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American Heart Association

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Sometimes, the simplest tools in medicine are the ones that give us the most useful information. Take the humble blood pressure machine, for example. It's been around for years, and it's cheap, compared with a lot of other medical devices. It's simple to use, and it doesn't require a medical or a nursing degree to operate. But the numbers it reports are valuable in helping predict a person's risk of a host of medical problems, including heart failure, stroke and kidney failure, and can help doctors determine whether a person really needs to take medicine to control his or her high blood pressure.

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A California HMO dramatically improves blood pressure control, Americans oppose Medicaid overhaul, and an update on kids' access to dental care, plus more from our Daily Briefing.

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William Heisel interviews Michele Simon, public health attorney and author of Appetite for Profit, who wants people to rethink what they are eating and why. She peers through the food industry marketing to see what big packaged food manufacturers and restaurant giants are really selling.

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Today in the Daily Briefing we're reading about conflicts of interest, Google Health and wars that don't end at home.

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Making smokers pay $1 more per pack for cigarettes would help West Virginia save lives, rein in medical costs and could raise revenue for substance-abuse services, public health advocates told lawmakers Wednesday.

UPDATE: The state Legislature did not pass the bill this year.

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Why are parents still giving their toddlers OTC cough medicine? Answers and more in our Daily Briefing

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In an effort to promote healthier eating habits among students, Merced County school officials are eliminating foods high in fat from school meal offerings and replacing them with fruits, vegetables and other nutritious alternatives. This is part three in a four-part series.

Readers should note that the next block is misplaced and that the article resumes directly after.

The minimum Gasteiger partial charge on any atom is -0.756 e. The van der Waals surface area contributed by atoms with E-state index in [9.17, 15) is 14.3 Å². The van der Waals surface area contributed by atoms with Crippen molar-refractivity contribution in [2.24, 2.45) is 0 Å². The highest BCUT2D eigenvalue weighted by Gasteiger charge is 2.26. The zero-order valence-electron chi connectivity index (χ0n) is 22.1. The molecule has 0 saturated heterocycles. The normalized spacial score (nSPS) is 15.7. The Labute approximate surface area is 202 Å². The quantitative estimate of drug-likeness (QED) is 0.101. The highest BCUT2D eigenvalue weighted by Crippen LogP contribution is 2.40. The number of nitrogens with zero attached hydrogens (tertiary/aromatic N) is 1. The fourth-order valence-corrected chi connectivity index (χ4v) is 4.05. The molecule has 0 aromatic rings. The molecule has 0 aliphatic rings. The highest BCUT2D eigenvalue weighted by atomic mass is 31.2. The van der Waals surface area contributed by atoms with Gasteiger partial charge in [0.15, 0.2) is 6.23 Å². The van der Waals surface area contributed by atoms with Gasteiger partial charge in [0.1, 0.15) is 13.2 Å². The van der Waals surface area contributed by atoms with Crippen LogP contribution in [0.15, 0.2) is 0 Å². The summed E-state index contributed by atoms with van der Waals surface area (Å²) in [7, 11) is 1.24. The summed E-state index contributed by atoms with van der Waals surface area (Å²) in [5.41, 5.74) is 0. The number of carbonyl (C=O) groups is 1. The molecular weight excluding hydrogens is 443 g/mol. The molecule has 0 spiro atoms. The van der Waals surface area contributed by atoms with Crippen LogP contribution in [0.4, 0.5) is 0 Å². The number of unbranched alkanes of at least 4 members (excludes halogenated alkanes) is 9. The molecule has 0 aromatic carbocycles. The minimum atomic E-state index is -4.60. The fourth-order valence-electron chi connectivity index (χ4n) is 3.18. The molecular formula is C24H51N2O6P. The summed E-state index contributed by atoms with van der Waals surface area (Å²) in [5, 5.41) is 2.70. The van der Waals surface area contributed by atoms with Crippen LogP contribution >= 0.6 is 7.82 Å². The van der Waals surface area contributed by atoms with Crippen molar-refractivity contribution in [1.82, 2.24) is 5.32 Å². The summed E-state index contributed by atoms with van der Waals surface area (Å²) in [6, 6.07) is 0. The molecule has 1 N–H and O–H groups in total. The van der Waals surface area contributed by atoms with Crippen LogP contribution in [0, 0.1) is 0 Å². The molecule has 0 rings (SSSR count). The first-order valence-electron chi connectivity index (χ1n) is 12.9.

Part one: Convenience often trumps nutrition

Part two: Committed to nutrition

Part four: No escape from healthy lifestyle effort

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But the only way doctors and patients and their families will get a really accurate handle on prognosis with current therapies is if a huge prospective study is undertaken or at least a national registry that includes tens of thousands of patients seen at many academic centers and those seen in the community by both cardiologists and general practitioners.

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My Journey With Heart Failure

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A new generation of heart devices is giving new hope to patients. Their use has increased 10-fold since January, but ethical quandaries loom: When is it appropriate to disconnect the device and let a patient die?

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Are you passionate about helping journalists understand and illuminate the social factors that contribute to health and health disparities at a time when COVID-19 has highlighted the costs of such inequities? Looking to play a big role in shaping journalism today in the United States? The USC Center for Health Journalism seeks an enterprising and experienced journalism leader for our new position of “Manager of Projects.” 

 

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